Degenerative Changes may lead to the edges of the menisci becoming frayed and jagged. A longitudinal meniscus tear is a tear that occurs along the length of the meniscus. A bucket handle tear is an exaggerated form of a longitudinal tear where a portion of the meniscus becomes detached from the tibia forming a flap that looks like a bucket handle.
Lateral meniscus tear treatment
Treatment for a lateral meniscus tear would initially be conservative meaning the athlete would try the easy simple things first including rest. If this approach doesn’t work then a doctor may recommend surgery.
What can the athlete do?
- If there is swelling PRICE principles should be applied (protection, rest, ice, compression, and elevation).
- Gentle exercises to maintain quadriceps muscle strength in the thigh can be done, although care should be taken not to aggravate the symptoms. Wearing a knee support can help protect the joint while it heals.
- A glucosamine joint healing supplement may be beneficial for healing cartilage injuries.
- Seek professional medical advice as surgery may be indicated, especially in active sports people or if the knee locks or gives way.
What can a Sports Injury Professional do?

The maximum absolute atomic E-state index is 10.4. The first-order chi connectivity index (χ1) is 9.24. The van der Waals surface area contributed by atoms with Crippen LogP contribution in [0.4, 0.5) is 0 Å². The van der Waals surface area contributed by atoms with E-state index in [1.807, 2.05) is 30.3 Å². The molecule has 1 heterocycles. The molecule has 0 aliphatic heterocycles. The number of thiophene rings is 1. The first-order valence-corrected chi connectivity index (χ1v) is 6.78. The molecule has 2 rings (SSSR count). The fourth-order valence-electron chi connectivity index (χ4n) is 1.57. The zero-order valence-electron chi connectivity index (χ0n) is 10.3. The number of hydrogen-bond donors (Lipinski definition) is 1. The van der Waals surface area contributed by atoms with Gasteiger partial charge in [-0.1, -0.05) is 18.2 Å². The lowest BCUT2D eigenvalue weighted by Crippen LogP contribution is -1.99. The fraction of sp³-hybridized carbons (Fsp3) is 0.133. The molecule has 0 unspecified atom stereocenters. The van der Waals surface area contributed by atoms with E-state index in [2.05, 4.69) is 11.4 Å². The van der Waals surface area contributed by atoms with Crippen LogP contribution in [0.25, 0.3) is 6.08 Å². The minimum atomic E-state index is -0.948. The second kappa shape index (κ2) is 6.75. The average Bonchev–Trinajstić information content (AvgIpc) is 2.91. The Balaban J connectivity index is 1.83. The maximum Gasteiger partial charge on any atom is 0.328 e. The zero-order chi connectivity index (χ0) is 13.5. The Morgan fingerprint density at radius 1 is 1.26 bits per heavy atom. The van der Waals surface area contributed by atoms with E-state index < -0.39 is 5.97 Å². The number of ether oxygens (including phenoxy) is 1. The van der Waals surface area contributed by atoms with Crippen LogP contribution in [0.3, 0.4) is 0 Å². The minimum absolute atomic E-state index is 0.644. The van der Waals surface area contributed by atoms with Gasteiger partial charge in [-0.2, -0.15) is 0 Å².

- The first aim of the professional therapist will be to correctly diagnose the injury.
- They may do this by using specific tests for meniscus tears such as a ‘McMurrays’ test.
- An MRI scan may be needed to confirm the diagnosis and extent of the
- Once an accurate diagnosis is made the decision of whether to treat conservatively (without knee surgery) or whether surgical treatment is required can be made.
Conservative meniscus tear treatment may be indicated in the case of a small tear or a degenerative meniscus tear. Once pain has subsided, the therapist will advise on exercises to increase the range of movement at the knee joint (if needed), along with strengthening, propriception and functional or sports specific exercises should be done.
Lateral meniscus tear surgery
In the event of more severe meniscus tears such as a bucket handle tear, arthroscopic surgical procedures may be necessary to repair the lesion. The aim of surgery is to preserve as much of the meniscus cartilage as possible.
The procedure itself will normally involve stitching of the torn cartilage. The success of the surgery depends not only on the severity of the tear but also on the age and physical condition of the patient. Younger and fitter patients are known to have better outcomes.
Following surgery, a rehabilitative exercise program will be outlined for the patient which may include strengthening and balance training. Full co-operation with the rehabilitative technique will be necessary to maximize recovery. View expert interview with a surgeon: Mr. Richard Villar on knee cartilage surgery.
Read more on knee meniscus rehabilitation.
- Andrish JT1. Meniscal Injuries in Children and Adolescents: Diagnosis and Management. J Am Acad Orthop Surg. 1996 Oct;4(5):231-237.
- Kocher MS, Klingele K, Rassman SO. Meniscal disorders: normal, discoid, and cysts. Orthop Clin North Am 2003;34(3):329–40.